Sunday, April 23, 2017

A Garden for All Seasons



Are you gardening on a budget? Apparently so was Sir John St. John married to wealthy heiress Anne Furnese, when he transformed the gardens at Lydiard Park in 1743.

Sir John had the 17th century formal gardens tended by his grandmother torn up in the name of changing garden fashions for a romantic, more natural looking landscape. It was out with the old and in with the new and the formal fruit and flower garden was relocated to the back of the house.

Lady Johanna, wife of Sir Walter was a keen gardener. Letters written from her home in Battersea to Thomas Hardyman her steward at Lydiard indicate how involved she was with the planting and development of the garden.

hardyman
I bid richard brown send down some slips of the austrian rose if he hath sent them set them betwen the lawrel tre in the court if ther be any that stand far enough asunder...

Another letter to Hardyman gives instructions for Rudler, the gardener regarding a consignment of seeds...to send him a noat of the number and how to use them but the seed must not be s[own] till next yere tell him he must not brag to much least he lose them and tel him I would have all the white and yelow crowns planted in the outward garden as wel as thos that are turned plaine red or yalow or white bid him also save some of his white stock seed for us...

The walled garden has been central to the ambitious restoration project at Lydiard Park, championed by former keeper of the house Sarah Finch-Crisp.

The garden is surprisingly large with an area measuring 4,500 square metres. It's an odd shape too, a parallelogram. The northeastern wall is taller than the others to offer better protection against winter winds. While three of the corners are angled, the fourth is rounded. It has been suggested that a curved bench was probably positioned there to catch the last rays of the setting sun.

Wessex Archaeology made an excavation of the walled garden in 2004 ahead of the four-year restoration programme. Among the finds made was evidence of ornamental garden features and a well with a stone cistern.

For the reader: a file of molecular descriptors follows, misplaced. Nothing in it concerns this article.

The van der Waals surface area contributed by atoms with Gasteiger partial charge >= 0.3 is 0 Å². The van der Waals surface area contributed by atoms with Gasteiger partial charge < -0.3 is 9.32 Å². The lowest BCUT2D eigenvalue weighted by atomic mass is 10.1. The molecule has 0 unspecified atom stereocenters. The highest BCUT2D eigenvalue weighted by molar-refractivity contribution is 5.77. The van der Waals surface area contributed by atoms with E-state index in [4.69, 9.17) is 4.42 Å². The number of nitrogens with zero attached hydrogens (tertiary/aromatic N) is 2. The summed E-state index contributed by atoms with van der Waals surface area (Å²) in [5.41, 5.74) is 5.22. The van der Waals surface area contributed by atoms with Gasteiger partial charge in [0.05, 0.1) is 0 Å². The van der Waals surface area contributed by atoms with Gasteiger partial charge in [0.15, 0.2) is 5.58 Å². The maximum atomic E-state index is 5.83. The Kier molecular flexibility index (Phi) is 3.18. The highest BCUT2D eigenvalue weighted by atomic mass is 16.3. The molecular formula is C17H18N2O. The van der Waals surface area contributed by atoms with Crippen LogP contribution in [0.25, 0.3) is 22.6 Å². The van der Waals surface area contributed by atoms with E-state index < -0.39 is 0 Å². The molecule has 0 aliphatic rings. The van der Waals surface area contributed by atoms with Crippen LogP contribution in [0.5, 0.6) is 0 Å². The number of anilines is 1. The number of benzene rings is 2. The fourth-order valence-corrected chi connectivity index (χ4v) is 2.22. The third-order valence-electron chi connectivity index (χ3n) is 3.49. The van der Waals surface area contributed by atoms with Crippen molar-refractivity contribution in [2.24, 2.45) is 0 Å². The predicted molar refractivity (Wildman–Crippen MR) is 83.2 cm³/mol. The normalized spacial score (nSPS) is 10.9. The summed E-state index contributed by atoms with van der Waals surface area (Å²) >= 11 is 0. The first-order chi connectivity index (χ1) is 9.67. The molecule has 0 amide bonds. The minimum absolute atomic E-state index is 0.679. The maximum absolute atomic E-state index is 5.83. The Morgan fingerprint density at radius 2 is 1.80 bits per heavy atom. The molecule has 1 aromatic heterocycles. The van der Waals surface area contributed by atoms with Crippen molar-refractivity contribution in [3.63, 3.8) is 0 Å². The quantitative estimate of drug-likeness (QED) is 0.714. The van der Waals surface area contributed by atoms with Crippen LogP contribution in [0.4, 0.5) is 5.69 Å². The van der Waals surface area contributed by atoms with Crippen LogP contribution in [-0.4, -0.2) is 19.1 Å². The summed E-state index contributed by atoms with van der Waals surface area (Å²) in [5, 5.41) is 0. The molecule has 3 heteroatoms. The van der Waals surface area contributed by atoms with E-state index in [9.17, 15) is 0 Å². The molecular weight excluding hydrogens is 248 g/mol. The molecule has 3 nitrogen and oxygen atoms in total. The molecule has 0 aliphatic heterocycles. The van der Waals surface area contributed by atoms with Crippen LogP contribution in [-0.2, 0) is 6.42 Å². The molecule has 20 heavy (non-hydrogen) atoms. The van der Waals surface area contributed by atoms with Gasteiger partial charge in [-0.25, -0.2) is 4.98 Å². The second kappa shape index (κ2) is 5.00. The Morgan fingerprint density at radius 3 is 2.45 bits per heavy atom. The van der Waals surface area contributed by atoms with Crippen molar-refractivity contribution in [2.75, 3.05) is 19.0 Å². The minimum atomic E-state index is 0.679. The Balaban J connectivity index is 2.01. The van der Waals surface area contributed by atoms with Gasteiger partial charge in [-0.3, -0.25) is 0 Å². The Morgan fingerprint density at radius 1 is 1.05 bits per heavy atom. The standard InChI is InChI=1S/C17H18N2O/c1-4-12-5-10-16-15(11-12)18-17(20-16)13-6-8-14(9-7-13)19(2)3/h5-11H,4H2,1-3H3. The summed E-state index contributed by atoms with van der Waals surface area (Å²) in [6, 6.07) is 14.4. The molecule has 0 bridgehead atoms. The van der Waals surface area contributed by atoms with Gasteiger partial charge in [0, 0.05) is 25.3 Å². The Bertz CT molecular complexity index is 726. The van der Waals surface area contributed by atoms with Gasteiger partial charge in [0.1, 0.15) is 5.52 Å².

Over 300 years later, the letters of 17th century Lady Johanna St. John have contributed to the design of the restored walled garden. Gardeners in charge of the 21st century planting have where possible selected plants, which would have been popular in St. John's day.

In the 17th century the purchase of a tulip bulb could lead to bankruptcy. Today they are a tad cheaper, good news for gardeners working to a budget.

Apple blossom time in the Walled Garden April, 2017


































Photographs by Frances Bevan and  Leah Bevan-Haines


You might also like to read

The Lady St Johns of Lydiard - Anne Leighton 

Lady Diana Spencer

Friday, April 14, 2017

What would Swindon's early railway settlers say?

Yesterday evening I attended a very interesting meeting chaired by Robert Buckland MP for Swindon South.

The purpose of the meeting was twofold – to discuss how to better protect and use buildings central to Swindon’s heritage and the subject of the new Swindon Museum and Art Gallery.

Those present spoke with passion, although it has to be said, sometimes without good manners or respect for opposing views.

The new museum and art gallery is planned for a large, empty site between the magistrate’s court and the Wyvern Theatre in Princes Street, the designated Cultural Quarter of the Council’s regenerated Town Centre. 

Some felt it should be situated in the former Carriage Works on London Street.

So that was the gist of the meeting …

No one questioned that the town needs a new art gallery to better showcase the acclaimed modern art collection, acknowledged as the best outside London. No one doubted that the town needs a new museum to better tell the story of Swindon’s fascinating history, which can be traced back way beyond the railway years, with artefacts and exhibits currently stored in various locations across the town.

No one doubted the impact a new museum and art gallery could have upon the town’s cultural status, drawing in tourists, providing educational opportunities, income etc. It’s all a question of where to put it.

For some it was obvious. Why spend millions on a new build when buildings of national heritage importance are standing empty?

Others asked why can’t we have both? Why can’t we have an all singing all dancing new building and preserve Swindon’s heritage at the same time?

So, what did I take away from the meeting – apart from a headache? I was impressed by the desire to work together expressed by some, but I have to admit I was disappointed at the way others put across their arguments.

Last year we celebrated Swindon175 and the beginning of New Swindon – Old Swindon had been jogging along for many hundreds of years prior to this, thank you very much.